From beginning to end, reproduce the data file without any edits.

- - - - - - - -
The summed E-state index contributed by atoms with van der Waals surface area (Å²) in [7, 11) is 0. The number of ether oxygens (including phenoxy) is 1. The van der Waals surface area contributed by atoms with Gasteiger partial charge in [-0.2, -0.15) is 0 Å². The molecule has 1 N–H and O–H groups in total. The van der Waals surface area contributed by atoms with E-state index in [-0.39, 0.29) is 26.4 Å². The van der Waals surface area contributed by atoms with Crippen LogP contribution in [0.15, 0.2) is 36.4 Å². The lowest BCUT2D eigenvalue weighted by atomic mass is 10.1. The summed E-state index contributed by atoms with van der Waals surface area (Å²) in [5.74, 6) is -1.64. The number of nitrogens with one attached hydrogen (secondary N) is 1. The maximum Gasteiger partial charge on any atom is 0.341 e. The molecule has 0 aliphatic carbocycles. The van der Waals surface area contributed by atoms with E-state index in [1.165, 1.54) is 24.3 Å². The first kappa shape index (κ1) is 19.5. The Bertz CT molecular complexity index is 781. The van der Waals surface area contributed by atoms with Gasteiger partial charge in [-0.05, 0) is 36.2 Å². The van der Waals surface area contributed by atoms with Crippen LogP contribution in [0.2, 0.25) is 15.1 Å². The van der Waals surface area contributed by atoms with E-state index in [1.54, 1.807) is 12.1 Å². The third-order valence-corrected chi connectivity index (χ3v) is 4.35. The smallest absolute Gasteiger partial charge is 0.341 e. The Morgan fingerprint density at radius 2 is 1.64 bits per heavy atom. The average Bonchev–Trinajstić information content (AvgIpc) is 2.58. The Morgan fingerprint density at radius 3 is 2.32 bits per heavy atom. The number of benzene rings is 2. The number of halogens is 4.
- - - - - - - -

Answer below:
The summed E-state index contributed by atoms with van der Waals surface area (Å²) in [7, 11) is 0. The number of ether oxygens (including phenoxy) is 1. The van der Waals surface area contributed by atoms with Gasteiger partial charge in [-0.2, -0.15) is 0 Å². The molecule has 1 N–H and O–H groups in total. The van der Waals surface area contributed by atoms with E-state index in [-0.39, 0.29) is 26.4 Å². The van der Waals surface area contributed by atoms with Crippen LogP contribution in [0.15, 0.2) is 36.4 Å². The lowest BCUT2D eigenvalue weighted by atomic mass is 10.1. The summed E-state index contributed by atoms with van der Waals surface area (Å²) in [5.74, 6) is -1.64. The number of nitrogens with one attached hydrogen (secondary N) is 1. The maximum Gasteiger partial charge on any atom is 0.341 e. The molecule has 0 aliphatic carbocycles. The van der Waals surface area contributed by atoms with E-state index in [1.165, 1.54) is 24.3 Å². The first kappa shape index (κ1) is 19.5. The Bertz CT molecular complexity index is 781. The van der Waals surface area contributed by atoms with Gasteiger partial charge in [-0.05, 0) is 36.2 Å². The van der Waals surface area contributed by atoms with Crippen LogP contribution in [0.2, 0.25) is 15.1 Å². The van der Waals surface area contributed by atoms with E-state index in [1.54, 1.807) is 12.1 Å². The third-order valence-corrected chi connectivity index (χ3v) is 4.35. The smallest absolute Gasteiger partial charge is 0.341 e. The Morgan fingerprint density at radius 2 is 1.64 bits per heavy atom. The average Bonchev–Trinajstić information content (AvgIpc) is 2.58. The Morgan fingerprint density at radius 3 is 2.32 bits per heavy atom. The number of benzene rings is 2. The number of halogens is 4.